Purchase Operation
Purchase Operation

Purchase Operation.

France has been accumulating gold for months in anticipation of this loan, but is still not over-strong as regards gold holdings. ...

New York Commercial, January 12, 09, 14:5


[Dispatch to the Associated Press]

Paris, January 12 - The shipments of gold from New York to Paris are destined for the Bank of France, which has arranged for the engagements through various Paris banking houses. The movement is a natural one resulting from a favorable rate of exchange. The gold is probably for assisting in the flotation of the new Russian loan, which is announced for January 21...

The Russian Finance Ministry closed arrangements for this loan with a syndicate including the principal houses of Paris, and the bulk of the issue will be floated there. ...

New York Post, January 13, 09, 1:6; Evening Telegram, January 13, 1909, 15:3; and others.

The currency of the day was gold. International transactions took place in gold. The Russian Government would require that it receive the corresponding amount of the loan - any surplus above the 1904 loan parlay, approximately "$90,000,000 in new money" - in gold. No doubt a part of this "new money" credit could be maintained within Russia's accounts within the various French banking houses, but the majority of the balance would have to be shipped to Russia. As the French banks' depositors subscribed to the Russian loan with their French francs, those francs would have to be converted into gold. The French banks purchased gold for this purpose both on the London (primarily gold from South Africa) and New York markets.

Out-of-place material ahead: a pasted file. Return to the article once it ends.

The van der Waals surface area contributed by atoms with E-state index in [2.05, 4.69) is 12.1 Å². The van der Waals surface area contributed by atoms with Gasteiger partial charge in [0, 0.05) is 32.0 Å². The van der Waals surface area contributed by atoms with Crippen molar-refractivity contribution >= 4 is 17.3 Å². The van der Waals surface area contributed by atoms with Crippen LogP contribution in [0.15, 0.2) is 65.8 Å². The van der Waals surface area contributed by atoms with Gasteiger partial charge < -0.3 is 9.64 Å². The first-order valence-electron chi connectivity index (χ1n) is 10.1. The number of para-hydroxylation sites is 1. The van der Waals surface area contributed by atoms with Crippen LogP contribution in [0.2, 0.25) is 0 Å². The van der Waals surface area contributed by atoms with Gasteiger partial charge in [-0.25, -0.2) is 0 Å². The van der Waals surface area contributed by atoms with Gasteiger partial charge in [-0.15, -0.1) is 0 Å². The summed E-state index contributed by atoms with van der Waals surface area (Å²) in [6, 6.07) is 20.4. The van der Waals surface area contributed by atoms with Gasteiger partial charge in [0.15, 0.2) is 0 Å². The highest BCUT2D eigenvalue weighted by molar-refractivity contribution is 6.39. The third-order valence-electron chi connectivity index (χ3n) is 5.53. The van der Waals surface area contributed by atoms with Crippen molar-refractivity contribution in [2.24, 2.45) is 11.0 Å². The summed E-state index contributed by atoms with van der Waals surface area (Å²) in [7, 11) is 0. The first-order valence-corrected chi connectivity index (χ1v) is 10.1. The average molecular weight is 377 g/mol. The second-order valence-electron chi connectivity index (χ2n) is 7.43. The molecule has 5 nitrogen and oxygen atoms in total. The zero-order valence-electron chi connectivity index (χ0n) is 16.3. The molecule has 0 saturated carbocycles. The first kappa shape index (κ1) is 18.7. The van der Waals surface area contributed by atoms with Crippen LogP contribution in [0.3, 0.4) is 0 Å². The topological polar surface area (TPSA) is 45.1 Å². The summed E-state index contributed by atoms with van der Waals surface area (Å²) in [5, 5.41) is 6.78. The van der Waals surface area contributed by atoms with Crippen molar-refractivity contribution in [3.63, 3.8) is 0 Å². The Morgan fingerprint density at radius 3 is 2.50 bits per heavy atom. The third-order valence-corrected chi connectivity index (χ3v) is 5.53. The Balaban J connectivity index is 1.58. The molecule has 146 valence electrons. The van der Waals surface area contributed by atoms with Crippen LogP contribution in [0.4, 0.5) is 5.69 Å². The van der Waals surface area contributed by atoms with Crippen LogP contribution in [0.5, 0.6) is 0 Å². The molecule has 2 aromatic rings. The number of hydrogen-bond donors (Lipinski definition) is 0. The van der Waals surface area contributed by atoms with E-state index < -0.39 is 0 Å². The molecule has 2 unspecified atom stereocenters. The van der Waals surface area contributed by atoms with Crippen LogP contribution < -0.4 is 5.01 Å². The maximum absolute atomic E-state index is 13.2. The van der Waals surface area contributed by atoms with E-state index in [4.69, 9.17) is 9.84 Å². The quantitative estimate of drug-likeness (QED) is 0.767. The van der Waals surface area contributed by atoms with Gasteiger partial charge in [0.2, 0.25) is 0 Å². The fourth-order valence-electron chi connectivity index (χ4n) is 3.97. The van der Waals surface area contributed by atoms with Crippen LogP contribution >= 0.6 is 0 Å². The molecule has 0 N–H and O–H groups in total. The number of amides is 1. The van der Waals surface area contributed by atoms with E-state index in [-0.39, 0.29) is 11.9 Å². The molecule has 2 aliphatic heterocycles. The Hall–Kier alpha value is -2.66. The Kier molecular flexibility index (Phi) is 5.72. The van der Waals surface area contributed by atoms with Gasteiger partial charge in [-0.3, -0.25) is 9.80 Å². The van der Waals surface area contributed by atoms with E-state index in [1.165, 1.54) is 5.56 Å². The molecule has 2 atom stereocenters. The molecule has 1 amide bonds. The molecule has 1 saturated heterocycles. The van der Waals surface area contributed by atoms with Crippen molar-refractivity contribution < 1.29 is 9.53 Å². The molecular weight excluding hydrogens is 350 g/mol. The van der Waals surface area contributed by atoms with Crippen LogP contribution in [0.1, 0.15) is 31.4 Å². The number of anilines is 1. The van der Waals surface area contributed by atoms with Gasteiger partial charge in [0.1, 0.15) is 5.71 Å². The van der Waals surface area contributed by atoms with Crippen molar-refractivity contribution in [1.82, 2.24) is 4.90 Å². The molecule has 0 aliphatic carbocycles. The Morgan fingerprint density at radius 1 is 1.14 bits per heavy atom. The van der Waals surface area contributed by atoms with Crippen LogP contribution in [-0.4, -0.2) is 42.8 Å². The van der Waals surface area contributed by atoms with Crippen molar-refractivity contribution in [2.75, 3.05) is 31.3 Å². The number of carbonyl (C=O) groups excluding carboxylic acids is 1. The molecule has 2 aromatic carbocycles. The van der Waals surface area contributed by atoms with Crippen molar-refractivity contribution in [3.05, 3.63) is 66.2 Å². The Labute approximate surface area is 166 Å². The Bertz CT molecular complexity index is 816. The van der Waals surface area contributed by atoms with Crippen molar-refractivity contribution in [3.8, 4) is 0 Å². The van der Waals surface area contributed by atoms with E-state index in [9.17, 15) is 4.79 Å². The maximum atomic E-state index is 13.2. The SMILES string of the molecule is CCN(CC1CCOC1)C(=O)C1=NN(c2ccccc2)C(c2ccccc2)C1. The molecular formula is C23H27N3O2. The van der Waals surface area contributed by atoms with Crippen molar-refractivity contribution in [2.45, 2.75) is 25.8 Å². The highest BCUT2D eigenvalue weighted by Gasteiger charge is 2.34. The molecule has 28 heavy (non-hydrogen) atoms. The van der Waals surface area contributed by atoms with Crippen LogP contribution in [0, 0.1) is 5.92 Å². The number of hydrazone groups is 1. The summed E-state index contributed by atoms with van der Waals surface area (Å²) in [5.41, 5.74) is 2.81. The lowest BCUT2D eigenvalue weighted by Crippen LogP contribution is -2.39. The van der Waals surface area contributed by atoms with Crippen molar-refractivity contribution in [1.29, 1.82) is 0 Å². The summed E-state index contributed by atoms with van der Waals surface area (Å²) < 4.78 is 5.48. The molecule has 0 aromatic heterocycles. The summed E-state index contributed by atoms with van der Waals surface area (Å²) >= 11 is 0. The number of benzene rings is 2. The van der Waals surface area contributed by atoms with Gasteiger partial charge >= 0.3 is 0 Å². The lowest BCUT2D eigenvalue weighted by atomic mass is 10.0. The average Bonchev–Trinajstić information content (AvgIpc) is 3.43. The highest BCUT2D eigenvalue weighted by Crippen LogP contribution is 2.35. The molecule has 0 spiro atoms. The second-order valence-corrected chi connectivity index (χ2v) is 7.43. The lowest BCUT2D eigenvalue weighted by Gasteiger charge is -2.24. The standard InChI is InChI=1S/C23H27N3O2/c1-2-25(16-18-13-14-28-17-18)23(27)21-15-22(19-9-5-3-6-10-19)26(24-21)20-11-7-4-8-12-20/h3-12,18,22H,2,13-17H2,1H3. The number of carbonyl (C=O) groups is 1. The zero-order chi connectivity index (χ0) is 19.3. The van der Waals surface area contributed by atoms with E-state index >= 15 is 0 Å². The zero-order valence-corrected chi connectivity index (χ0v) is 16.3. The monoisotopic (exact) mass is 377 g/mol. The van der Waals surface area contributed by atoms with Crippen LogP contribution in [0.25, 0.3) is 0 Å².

Gold, however, was not maintained within the vaults of the individual French banks, but rather their reserves were maintained in the vaults of the Bank of France.

We find that the Bank of France was virtually the sole depository of the specie reserve of all the French banks; specie imported into France went either into the vaults of the Bank of France or into hand to hand circulation. ... Banks other than the Bank of France kept in their vaults only enough cash for daily needs, relying for additional needs upon their ability to rediscount commercial paper at the Bank of France. Even the savings banks thruout [sic] France kept in their vaults only a minimum of till money. The savings received were deposited, in compliance with the national law, with the Caisse des Dépôts et Consignations, a government institution, which likewise kept only a very small amount of cash on hand. Cash in excess of daily needs was invested in Treasury bonds and similar short-time investments, or else deposited in either the Bank of France or the French Treasury. The latter, in turn, kept its cash in the Bank of France.

The Bank of France was thus virtually the sole depository of all cash in France except such funds as were needed by the banks for their current demands. [Emphasis suppplied.] What this amount was it is impossible to tell accurately, since none of the bank statements distinguish between cash in their own vaults and sums on deposit in the Bank of France; the reserves all appear under one heading 'cash on hand and in the Bank of France.' ... Altho [sic] the Bank of France paid no interest on such deposits, commercial banks found it expedient to keep sizeable accounts there for convenience in transfers...1

The January 12th Associated Press release (above) - dateline Paris -, which was picked up by several New York newspapers, is therefore technically correct; gold would have been purchased by one or more of the underwriting French banks and consigned to the Bank of France where it would be segregated and kept in the accounts of the respective underwriting bank(s). However, if title passed to the Russian Government on January 22nd, 1909, and if shipment was not made prior to that date, then Russia could dictate the gold's destination. See: Third Theory Shipment. After the operation of the loan, Russia could, with politically controlled discretion, transfer her gold as needed - from wherever it was located - to other accounts and/or other countries.

The seeds of World War I had been planted and alliances formed. If gold was lost aboard the REPUBLIC, its owner had both a political and financial incentive not to acknowledge the loss of gold, and to request that any other knowledgeable party do the same.


1Harry D. White, The French International Accounts 1880-1913, (Harvard University Press, 1933), pg 172.